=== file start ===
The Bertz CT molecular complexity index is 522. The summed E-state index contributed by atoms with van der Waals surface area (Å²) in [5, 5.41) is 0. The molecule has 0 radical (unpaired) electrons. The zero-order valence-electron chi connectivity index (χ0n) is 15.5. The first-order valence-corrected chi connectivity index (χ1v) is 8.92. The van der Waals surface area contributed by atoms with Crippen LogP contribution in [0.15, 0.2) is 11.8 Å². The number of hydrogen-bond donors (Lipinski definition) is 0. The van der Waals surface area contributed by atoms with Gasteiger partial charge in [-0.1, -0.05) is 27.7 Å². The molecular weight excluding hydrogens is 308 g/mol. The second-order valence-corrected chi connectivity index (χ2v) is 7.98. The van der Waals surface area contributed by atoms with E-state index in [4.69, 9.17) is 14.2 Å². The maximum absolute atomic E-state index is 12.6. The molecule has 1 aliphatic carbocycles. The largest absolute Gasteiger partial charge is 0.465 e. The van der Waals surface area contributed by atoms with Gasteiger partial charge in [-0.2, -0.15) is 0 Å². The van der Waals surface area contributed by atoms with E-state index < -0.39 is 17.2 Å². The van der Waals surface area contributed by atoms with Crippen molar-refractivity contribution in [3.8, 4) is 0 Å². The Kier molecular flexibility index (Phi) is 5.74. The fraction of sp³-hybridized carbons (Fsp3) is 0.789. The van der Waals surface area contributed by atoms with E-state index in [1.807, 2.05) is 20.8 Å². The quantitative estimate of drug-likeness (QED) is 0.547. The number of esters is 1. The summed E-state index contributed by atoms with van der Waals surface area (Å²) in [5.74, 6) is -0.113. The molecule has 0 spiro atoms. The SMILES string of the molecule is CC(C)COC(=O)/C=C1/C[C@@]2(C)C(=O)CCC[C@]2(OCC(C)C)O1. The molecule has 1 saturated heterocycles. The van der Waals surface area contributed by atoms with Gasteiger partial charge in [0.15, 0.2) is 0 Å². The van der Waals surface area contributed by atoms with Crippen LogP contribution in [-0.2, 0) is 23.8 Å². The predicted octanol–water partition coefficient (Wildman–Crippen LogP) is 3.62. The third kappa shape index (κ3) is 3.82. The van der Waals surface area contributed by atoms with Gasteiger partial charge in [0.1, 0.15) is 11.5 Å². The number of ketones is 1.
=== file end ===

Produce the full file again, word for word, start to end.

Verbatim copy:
The Bertz CT molecular complexity index is 522. The summed E-state index contributed by atoms with van der Waals surface area (Å²) in [5, 5.41) is 0. The molecule has 0 radical (unpaired) electrons. The zero-order valence-electron chi connectivity index (χ0n) is 15.5. The first-order valence-corrected chi connectivity index (χ1v) is 8.92. The van der Waals surface area contributed by atoms with Crippen LogP contribution in [0.15, 0.2) is 11.8 Å². The number of hydrogen-bond donors (Lipinski definition) is 0. The van der Waals surface area contributed by atoms with Gasteiger partial charge in [-0.1, -0.05) is 27.7 Å². The molecular weight excluding hydrogens is 308 g/mol. The second-order valence-corrected chi connectivity index (χ2v) is 7.98. The van der Waals surface area contributed by atoms with E-state index in [4.69, 9.17) is 14.2 Å². The maximum absolute atomic E-state index is 12.6. The molecule has 1 aliphatic carbocycles. The largest absolute Gasteiger partial charge is 0.465 e. The van der Waals surface area contributed by atoms with Gasteiger partial charge in [-0.2, -0.15) is 0 Å². The van der Waals surface area contributed by atoms with E-state index < -0.39 is 17.2 Å². The van der Waals surface area contributed by atoms with Crippen molar-refractivity contribution in [3.8, 4) is 0 Å². The Kier molecular flexibility index (Phi) is 5.74. The fraction of sp³-hybridized carbons (Fsp3) is 0.789. The van der Waals surface area contributed by atoms with E-state index in [1.807, 2.05) is 20.8 Å². The quantitative estimate of drug-likeness (QED) is 0.547. The number of esters is 1. The summed E-state index contributed by atoms with van der Waals surface area (Å²) in [5.74, 6) is -0.113. The molecule has 0 spiro atoms. The SMILES string of the molecule is CC(C)COC(=O)/C=C1/C[C@@]2(C)C(=O)CCC[C@]2(OCC(C)C)O1. The molecule has 1 saturated heterocycles. The van der Waals surface area contributed by atoms with Gasteiger partial charge in [0.15, 0.2) is 0 Å². The van der Waals surface area contributed by atoms with Crippen LogP contribution in [-0.2, 0) is 23.8 Å². The predicted octanol–water partition coefficient (Wildman–Crippen LogP) is 3.62. The third kappa shape index (κ3) is 3.82. The van der Waals surface area contributed by atoms with Gasteiger partial charge in [0.1, 0.15) is 11.5 Å². The number of ketones is 1.